Eva is offline Eva  Spain
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The resulting system from paralelling very dissimilar capacitors is going to resonate like crazy, usually at several hundred Khz, except when a resistor of high enough value is inserted to isolate one capacitor from another. But inserting such a resistor increases the output impedance at high frequencies. On the other hand, big electrolytic capacitors actually doesn't tend to be so inductive at high frequencies, they just turn into more resistive, which is not so bad at all since it's not likely to cause any resonance trouble. When output stages resonate, they do because of PCB track inductance, not due to big electrolytic capacitor inductance.

That's how things actually work, the rest are just tales from people that has never tested the actual setup with dissimilar paralelled capacitors and a pulse generator to excite them at HF.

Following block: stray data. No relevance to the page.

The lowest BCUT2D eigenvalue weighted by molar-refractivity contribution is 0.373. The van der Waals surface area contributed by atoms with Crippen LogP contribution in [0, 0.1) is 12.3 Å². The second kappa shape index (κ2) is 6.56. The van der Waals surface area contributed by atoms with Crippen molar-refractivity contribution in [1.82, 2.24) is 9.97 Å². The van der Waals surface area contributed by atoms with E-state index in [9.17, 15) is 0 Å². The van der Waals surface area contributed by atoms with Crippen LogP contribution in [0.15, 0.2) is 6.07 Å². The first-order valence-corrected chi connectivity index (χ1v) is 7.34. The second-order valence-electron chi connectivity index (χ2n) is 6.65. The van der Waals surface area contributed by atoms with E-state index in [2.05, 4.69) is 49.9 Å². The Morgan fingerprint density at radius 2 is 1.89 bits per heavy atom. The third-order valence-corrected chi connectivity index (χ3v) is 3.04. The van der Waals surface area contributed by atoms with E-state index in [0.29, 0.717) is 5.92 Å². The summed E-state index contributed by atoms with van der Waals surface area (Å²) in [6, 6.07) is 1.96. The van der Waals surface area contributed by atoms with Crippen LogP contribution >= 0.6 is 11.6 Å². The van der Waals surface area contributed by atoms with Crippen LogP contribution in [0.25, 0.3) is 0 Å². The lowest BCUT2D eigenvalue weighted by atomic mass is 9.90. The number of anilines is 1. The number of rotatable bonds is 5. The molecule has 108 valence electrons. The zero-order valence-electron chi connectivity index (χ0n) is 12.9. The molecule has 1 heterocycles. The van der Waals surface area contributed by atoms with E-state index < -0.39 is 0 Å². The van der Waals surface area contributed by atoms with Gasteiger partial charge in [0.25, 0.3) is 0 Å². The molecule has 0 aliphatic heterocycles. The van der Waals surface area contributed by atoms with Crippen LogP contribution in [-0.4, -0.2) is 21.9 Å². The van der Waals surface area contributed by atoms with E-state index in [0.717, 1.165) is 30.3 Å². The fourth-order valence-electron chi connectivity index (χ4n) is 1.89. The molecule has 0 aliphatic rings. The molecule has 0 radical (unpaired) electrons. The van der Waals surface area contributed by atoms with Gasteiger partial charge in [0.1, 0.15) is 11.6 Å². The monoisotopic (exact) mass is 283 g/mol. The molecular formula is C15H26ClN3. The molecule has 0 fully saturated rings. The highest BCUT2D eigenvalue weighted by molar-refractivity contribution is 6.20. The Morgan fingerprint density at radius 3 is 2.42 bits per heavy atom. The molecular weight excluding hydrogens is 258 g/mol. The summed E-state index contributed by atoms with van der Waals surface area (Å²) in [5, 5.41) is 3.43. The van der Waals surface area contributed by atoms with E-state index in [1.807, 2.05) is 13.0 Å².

You can actually build a nice resonator just by paralelling two ceramic capacitors of equal value with enough PCB track inudctance inbetween. And it will look absolutely harmless at first sight...
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Old 13th October 2005, 03:14 AM   #8
sam9 is offline sam9  United States
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Eva,

Since we are taking power supply capacitor "banks" it seems to me you can protect yourself from HF insertion by using a good metal enclusure and with a "Y" (or "X") cap across the mains. Both of these are pretty standard.